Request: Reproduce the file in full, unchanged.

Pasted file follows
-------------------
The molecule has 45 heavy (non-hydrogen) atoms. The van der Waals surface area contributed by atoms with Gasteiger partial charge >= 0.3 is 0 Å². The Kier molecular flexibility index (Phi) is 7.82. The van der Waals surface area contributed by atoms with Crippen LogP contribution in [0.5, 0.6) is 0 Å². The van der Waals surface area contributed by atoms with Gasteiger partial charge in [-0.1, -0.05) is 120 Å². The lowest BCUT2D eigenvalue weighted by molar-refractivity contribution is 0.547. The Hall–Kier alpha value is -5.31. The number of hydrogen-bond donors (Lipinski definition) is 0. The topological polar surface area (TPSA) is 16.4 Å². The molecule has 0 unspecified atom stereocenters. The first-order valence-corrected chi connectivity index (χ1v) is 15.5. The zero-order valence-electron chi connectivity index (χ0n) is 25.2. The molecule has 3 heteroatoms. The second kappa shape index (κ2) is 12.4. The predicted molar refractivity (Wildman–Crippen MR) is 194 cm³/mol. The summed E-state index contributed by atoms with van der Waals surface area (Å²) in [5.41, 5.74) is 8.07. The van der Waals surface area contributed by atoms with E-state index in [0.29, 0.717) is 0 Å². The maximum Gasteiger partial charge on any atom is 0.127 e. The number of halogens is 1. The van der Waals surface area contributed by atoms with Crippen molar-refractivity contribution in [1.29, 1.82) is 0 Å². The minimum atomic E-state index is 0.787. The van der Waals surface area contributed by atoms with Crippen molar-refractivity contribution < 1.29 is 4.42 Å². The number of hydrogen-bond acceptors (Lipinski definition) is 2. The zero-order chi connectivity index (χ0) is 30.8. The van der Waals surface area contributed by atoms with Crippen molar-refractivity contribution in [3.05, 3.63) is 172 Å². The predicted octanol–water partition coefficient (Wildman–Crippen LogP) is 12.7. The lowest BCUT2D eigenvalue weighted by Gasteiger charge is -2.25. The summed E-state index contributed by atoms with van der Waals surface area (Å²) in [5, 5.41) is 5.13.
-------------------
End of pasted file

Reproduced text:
The molecule has 45 heavy (non-hydrogen) atoms. The van der Waals surface area contributed by atoms with Gasteiger partial charge >= 0.3 is 0 Å². The Kier molecular flexibility index (Phi) is 7.82. The van der Waals surface area contributed by atoms with Crippen LogP contribution in [0.5, 0.6) is 0 Å². The van der Waals surface area contributed by atoms with Gasteiger partial charge in [-0.1, -0.05) is 120 Å². The lowest BCUT2D eigenvalue weighted by molar-refractivity contribution is 0.547. The Hall–Kier alpha value is -5.31. The number of hydrogen-bond donors (Lipinski definition) is 0. The topological polar surface area (TPSA) is 16.4 Å². The molecule has 0 unspecified atom stereocenters. The first-order valence-corrected chi connectivity index (χ1v) is 15.5. The zero-order valence-electron chi connectivity index (χ0n) is 25.2. The molecule has 3 heteroatoms. The second kappa shape index (κ2) is 12.4. The predicted molar refractivity (Wildman–Crippen MR) is 194 cm³/mol. The summed E-state index contributed by atoms with van der Waals surface area (Å²) in [5.41, 5.74) is 8.07. The van der Waals surface area contributed by atoms with E-state index in [0.29, 0.717) is 0 Å². The maximum Gasteiger partial charge on any atom is 0.127 e. The number of halogens is 1. The van der Waals surface area contributed by atoms with Crippen molar-refractivity contribution in [1.29, 1.82) is 0 Å². The minimum atomic E-state index is 0.787. The van der Waals surface area contributed by atoms with Crippen molar-refractivity contribution < 1.29 is 4.42 Å². The number of hydrogen-bond acceptors (Lipinski definition) is 2. The zero-order chi connectivity index (χ0) is 30.8. The van der Waals surface area contributed by atoms with Crippen molar-refractivity contribution in [3.05, 3.63) is 172 Å². The predicted octanol–water partition coefficient (Wildman–Crippen LogP) is 12.7. The lowest BCUT2D eigenvalue weighted by Gasteiger charge is -2.25. The summed E-state index contributed by atoms with van der Waals surface area (Å²) in [5, 5.41) is 5.13.